Enter Nigel Farage, the living embodiment of influential opportunism. Farage is no racist. He is not a far-right firebrand like Enoch Powell or Nick Griffin, I suspect he’s not even particularly anti-immigration, his wife after all is German. Farage however does categorically believe one thing, that Britain would be more prosperous outside the European Union. Europe however isn’t something that many people have strong opinions on, at least not pre-2015, so a party centred around that issue was never going to be particularly successful, and they weren’t for a long time, then Farage stumbled across a genius, calculating electoral strategy. He saw a large swath of society that felt disillusioned, disconnected and forgotten, white working class Britain, the Tories had never been there for them, Labour had left them, the politicians were corrupt, the bankers were corrupt, who’s there to represent them, the ordinary working man, well a public schoolboy from Kent of course, but a public schoolboy from Kent with charisma, which brought him influence. This is when the false narrative really kicked into gear, Farage targeted these communities and he told them he’s one of them, and they were persuaded by his anti-establishment cause, it is a characteristic of many revolutions to whip up a mob against notional faceless enemy, whose prime feature is there difference to the mob, in history this enemy has been anything from capitalist industrialists, to imperialists. The key to Farage’s “revolution”, was that he attributed all the strife this group felt from their decades of injustice and hardship, to foreigners. Finally they had an outlet and reasoning for their pain, no other figure had cared enough about them to explain it. Farage’s assessment made sense, foreigners in Brussels were making their laws (never mind that they don’t), foreigners were stealing their jobs (never mind that they don’t want those jobs), foreigners destroying their communities (never mind there’s no foreigners in these communities). It didn’t matter that it was false because no one bothered to challenge the narrative.

As UKIP rose, Westminster instead of challenging UKIP’s narrative, chose to pander to the UKIP cause, after UKIP won the 2014 European Elections, the Tories promised to crackdown even further on migration despite, migration even EU migration actually being quite low and beneficial for the country, Labour traditionally pro-immigration shifted to the right because of a fear of losing swathes of its base to UKIP and most pertinently of all the Tories promised a EU referendum, the goal of UKIP and Farage’s entire political existence. Fast forward to 2016 we had a campaign that was run entirely around immigration, UKIP had succeeded in pushing the issue from the fringe to the very centre of the debate, Leave campaigners (from all parties) told the people immigrants are the cause of all your problems, vote Leave and we’ll stop them, yes there were other reasons people voted to leave, yes it’s far more complicated than people being psychologically seduced by the false narrative but what’s clear now is that the Westminster politicians have no intention of correcting this false narrative or challenging it, with the exception of Jeremy Corbyn of course, and this lack of challenge will go on to have even more damaging consequences than just Brexit. We had a referendum, leave won, so we leave, fine, we did not have a referendum on immigration, and it is disturbing, scary and dangerous that, intelligent, sound-minded individuals who are not vehement racists or xenophobes, believe the British people are ardently anti-immigration, no they’ve just been conned, by a very clever electoral ploy.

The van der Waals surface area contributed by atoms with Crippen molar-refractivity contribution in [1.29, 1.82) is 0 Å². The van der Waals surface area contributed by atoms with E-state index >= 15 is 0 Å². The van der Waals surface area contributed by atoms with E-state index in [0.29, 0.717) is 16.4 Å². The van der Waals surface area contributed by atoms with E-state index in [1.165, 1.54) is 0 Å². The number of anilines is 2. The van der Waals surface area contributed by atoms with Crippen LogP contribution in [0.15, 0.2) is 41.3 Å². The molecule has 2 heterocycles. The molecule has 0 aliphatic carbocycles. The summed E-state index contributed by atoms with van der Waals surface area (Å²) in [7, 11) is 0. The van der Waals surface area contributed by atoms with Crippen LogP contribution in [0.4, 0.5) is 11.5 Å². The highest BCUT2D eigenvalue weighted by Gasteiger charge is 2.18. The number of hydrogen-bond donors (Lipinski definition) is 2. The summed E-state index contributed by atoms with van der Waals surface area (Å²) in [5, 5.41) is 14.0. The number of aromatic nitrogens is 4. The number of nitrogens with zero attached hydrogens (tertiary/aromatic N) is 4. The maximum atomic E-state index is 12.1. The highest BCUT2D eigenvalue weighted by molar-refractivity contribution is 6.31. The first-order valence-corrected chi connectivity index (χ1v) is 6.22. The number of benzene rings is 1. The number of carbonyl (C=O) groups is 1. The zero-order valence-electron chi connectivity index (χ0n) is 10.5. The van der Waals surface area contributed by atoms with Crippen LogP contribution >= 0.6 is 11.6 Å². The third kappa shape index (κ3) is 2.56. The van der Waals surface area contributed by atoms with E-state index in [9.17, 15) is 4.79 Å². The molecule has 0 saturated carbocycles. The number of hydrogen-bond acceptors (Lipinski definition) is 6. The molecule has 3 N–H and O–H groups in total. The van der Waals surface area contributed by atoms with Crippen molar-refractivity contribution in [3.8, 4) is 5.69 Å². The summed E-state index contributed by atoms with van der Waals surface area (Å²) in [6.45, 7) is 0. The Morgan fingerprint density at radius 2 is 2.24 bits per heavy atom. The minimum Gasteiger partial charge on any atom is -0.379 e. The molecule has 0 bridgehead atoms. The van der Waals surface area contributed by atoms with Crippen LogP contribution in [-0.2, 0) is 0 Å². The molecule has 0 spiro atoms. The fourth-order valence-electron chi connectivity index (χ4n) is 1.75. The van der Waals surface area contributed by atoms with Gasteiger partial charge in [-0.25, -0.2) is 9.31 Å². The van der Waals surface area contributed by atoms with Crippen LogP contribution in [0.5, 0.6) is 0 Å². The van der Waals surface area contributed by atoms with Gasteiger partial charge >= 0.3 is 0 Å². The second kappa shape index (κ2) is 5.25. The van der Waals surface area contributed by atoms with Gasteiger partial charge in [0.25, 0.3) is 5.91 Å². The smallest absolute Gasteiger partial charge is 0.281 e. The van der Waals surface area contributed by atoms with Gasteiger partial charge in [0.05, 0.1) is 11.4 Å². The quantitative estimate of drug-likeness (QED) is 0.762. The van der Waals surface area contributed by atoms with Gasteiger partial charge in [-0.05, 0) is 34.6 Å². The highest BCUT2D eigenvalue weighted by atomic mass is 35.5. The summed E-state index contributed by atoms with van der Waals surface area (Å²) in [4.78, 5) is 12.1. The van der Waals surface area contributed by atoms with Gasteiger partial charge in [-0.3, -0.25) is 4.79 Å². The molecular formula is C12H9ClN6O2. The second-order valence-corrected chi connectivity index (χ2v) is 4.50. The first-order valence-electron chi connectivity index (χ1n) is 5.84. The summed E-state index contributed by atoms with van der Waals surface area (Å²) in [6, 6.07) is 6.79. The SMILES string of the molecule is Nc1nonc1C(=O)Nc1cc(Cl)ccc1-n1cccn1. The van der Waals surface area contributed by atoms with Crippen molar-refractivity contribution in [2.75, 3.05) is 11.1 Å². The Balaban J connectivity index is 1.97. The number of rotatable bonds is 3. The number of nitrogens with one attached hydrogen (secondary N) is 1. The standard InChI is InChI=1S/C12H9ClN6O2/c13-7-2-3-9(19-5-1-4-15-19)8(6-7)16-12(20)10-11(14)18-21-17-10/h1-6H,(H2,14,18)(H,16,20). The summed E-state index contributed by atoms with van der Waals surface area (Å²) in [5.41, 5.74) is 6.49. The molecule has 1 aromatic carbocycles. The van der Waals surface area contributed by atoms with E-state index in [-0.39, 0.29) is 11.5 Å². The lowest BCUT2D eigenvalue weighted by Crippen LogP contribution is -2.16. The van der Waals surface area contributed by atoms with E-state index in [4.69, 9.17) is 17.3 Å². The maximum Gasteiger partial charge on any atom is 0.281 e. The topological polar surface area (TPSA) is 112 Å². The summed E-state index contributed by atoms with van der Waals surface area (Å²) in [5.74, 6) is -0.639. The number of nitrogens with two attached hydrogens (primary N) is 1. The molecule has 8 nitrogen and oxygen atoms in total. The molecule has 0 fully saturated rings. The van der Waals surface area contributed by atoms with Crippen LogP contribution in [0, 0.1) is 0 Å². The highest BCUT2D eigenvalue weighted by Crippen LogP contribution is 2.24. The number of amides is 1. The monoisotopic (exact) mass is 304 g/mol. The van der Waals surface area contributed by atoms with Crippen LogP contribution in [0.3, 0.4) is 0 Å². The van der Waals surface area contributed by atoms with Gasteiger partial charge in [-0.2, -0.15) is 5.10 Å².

I hope I’ve gone some way to busting the myths on immigration. I hope I’ve teared apart the false narrative a little. Immigration is a net benefit to our economy and our society, immigrants work hard and pay their taxes, unlike Google or the banks, immigrants quite literally built the Britain of today and contributed immeasurably to the culture of our great country. What is the great shame of this current political vogue, is that these cold, hard facts are being ignored by the same establishment that ignored the working class for so long. If we continue with this scapegoating and this demonisation of immigrants and foreigners, we go down a dangerous path, a path that has been travelled down in the past, when Amber Rudd says companies must report the amount of foreign workers they has ominous similarity to Hitler wanting all Jews to wear a yellow star so they can be identified. This is how it starts, it starts with rhetoric and it’s followed by policy, this is no longer a fringe belief, this is our government, we can’t let this be our 1933 moment we have to challenge this now before it’s too late. Hate crime is rising because people believe it is now legitimate to be racist, this has to be stopped, it has to end, it is our similarities not our differences that make us strong, it is our diversity, not our homogeneity that make us “Great” Britain, I fear that it is now being quickly forgotten.

 

Let’s talk about Keynes

0 R“The decadent international but individualistic capitalism in the hands of which we found ourselves after the war is not a success. It is not intelligent. It is not beautiful. It is not just. It is not virtuous. And it doesn’t deliver the goods.” – Keynes

Now I’m no economist, I did geography at university, but I was recently in a basic economics lecture and the lecturer’s approach was troubling to me. Principally it was his assertion that monetarism had won the 20th Century economic debate by miles, with his only qualification being some complex maths. Now this view contrasted with my own studies so I’d thought I’d do some research.